CLEVELAND (AP) - DeShone Kizer hasn’t lost hope the Browns can turn their season around.
Heck, if St. Pius did it, so can Cleveland.
The rookie quarterback was once on a team that started 0-11, found its groove and won 11 straight games while making an improbable run all the way to the championship.
“In seventh grade playing for St. Pius,” Kizer said, smiling. “We had a not-so-good-baseball team. So I’ve been here and I’ve overcome some losses and a tough start. Obviously it was in CYO baseball, but at the time it was pretty cool.”
With Kizer starting again after a one-week benching, the not-so-good Browns (0-6) will again try to get their first victory on Sunday when they face the Tennessee Titans (3-3), who are coming off a comeback win on Monday night against Indianapolis.
Kizer is making his own comeback, returning to the starting lineup after spending last Sunday’s game in Houston watching and learning from the sideline while Kevin Hogan took some lumps - and threw three interceptions - in a 33-17 loss to Houston.
Browns coach Hue Jackson felt Kizer needed to slow down, step aside for one game to observe and hopefully gain a new perspective. Kizer’s nine interceptions in Cleveland’s first five games and red-zone turnovers took away any chance the Browns had to win. Jackson, who benched the second-round pick at halftime the previous week against the New York Jets, put his 21-year-old QB into something akin to a timeout for grown-ups.
Kizer responded the way Jackson hoped as the Browns made their 20th quarterback switch in 43 games.
“If a guy can learn the lessons and he can regurgitate it back to me in conversation and in work, and me seeing those things change, then hopefully lessons learned,” said Jackson, now 1-21 in two seasons with Cleveland. “Everybody is different. Some people, it takes longer. Some people, it doesn’t. DeShone, I didn’t know how long it was going to take. I just knew he was going to play again.”
Kizer is grateful for the second chance, and wants to reward Jackson’s faith. He said the one-week demotion rekindled his competitive fire and he came back to work this week determined not to surrender his starting job again.
“This is, in my opinion, the greatest job on Earth and also the most difficult job on Earth,” Kizer said. “But I’m enjoying it. There’s no other place I’d rather be than right here going through the things that we’re going through because I’m learning who I am personally, and I’m learning about everyone around me. And it’s just going to make it that much sweeter when we do figure this thing out and I figure this thing out and become the quarterback I want to be.”
As for that middle-school baseball team he once pitched for, Kizer said the dream season for St. Pius lacked a fairy-tale ending in the title game.
“We got destroyed,” he said. “Absolutely destroyed.”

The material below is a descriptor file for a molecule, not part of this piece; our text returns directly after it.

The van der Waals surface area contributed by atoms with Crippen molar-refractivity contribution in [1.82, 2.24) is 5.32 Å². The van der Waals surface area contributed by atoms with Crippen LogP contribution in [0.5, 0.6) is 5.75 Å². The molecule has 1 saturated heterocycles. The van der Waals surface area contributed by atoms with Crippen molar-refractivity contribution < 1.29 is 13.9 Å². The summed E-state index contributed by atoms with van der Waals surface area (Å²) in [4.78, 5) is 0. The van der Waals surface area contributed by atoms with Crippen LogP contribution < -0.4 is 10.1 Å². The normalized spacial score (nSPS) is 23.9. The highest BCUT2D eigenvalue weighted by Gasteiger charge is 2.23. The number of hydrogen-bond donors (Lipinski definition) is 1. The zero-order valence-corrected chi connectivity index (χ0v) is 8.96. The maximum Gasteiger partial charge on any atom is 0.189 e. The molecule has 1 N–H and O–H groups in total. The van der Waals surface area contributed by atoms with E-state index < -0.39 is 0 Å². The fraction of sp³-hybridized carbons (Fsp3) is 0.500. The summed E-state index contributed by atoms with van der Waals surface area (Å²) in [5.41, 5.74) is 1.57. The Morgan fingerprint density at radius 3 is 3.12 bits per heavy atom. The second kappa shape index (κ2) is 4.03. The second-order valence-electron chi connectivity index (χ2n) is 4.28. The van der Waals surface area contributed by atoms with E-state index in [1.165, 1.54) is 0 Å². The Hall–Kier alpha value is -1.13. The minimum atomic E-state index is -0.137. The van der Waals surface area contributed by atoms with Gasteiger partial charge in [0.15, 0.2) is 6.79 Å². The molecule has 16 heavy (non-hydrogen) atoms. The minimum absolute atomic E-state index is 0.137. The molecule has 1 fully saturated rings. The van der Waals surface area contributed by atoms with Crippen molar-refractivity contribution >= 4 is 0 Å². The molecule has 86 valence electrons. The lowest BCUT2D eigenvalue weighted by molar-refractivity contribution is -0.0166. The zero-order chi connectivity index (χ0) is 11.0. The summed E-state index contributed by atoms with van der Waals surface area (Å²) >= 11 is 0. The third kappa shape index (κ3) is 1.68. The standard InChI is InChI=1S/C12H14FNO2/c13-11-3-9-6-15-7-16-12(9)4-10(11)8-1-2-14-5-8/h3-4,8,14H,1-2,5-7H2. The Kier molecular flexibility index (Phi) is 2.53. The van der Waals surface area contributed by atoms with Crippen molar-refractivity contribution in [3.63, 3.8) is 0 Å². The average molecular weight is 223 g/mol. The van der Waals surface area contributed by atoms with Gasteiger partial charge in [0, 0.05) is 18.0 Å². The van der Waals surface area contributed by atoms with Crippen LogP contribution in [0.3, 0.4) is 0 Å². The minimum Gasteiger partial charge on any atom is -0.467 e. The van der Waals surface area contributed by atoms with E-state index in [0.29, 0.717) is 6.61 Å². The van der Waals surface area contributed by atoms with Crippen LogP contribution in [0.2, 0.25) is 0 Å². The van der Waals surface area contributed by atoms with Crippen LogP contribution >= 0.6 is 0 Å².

MYLES REWARD: Myles Garrett is making up for lost time. The top overall pick already has three sacks and hasn’t even played two full games after being sidelined with a severely sprained ankle. The Browns increased his snaps from 19 in his debut to 33 last week.
Garrett faces a tough test in a matchup with Titans left tackle Taylor Lewan, a 2014 first-round pick and Pro Bowler last season.
“I still have some stuff that I haven’t pulled out or used,” Garrett said. “Hopefully, I can throw a curveball at him and make some plays.”
MARIOTA MILESTONE: Titans QB Marcus Mariota returned after missing one week with a hamstring issue and passed for 306 yards and a touchdown Monday night. Mariota has thrown 49 TD passes in 32 career games. If he throws another Sunday, Mariota will be the second-fastest QB in franchise history to get 50 TDs. Hall of Famer George Blanda did it in 26 games for the Houston Oilers. For comparison’s sake, Hall of Famer Warren Moon needed 50 games to reach the plateau.
KESSLER ON DECK: Cody Kessler didn’t have to do anything to move up the depth chart. Inactive for Cleveland’s first six games, Kessler, who started eight games as a rookie last season, will back up Kizer this week because Hogan has bruised ribs.
It’s been a difficult season for Kessler, who came into training camp as the team’s starter but has embraced a lesser role.
“Whether I am active, inactive, starting, third string, backing up or wherever I am, I am going to continue to support the guy that is in there and the rest of the team, and keep working,” he said.
They call it “exotic smash mouth,” and the Titans come in with the NFL’s sixth-best run game. They’re never happier than when they can run Derrick Henry, the 2015 Heisman Trophy winner, to seal a victory in the fourth quarter. Henry is coming off his best game, rushing 19 times for 131 yards Monday night. The Titans have split the work nearly evenly between Henry and Pro Bowler DeMarco Murray.
AP Sports Writer Teresa Walker in Nashville contributed to this report.
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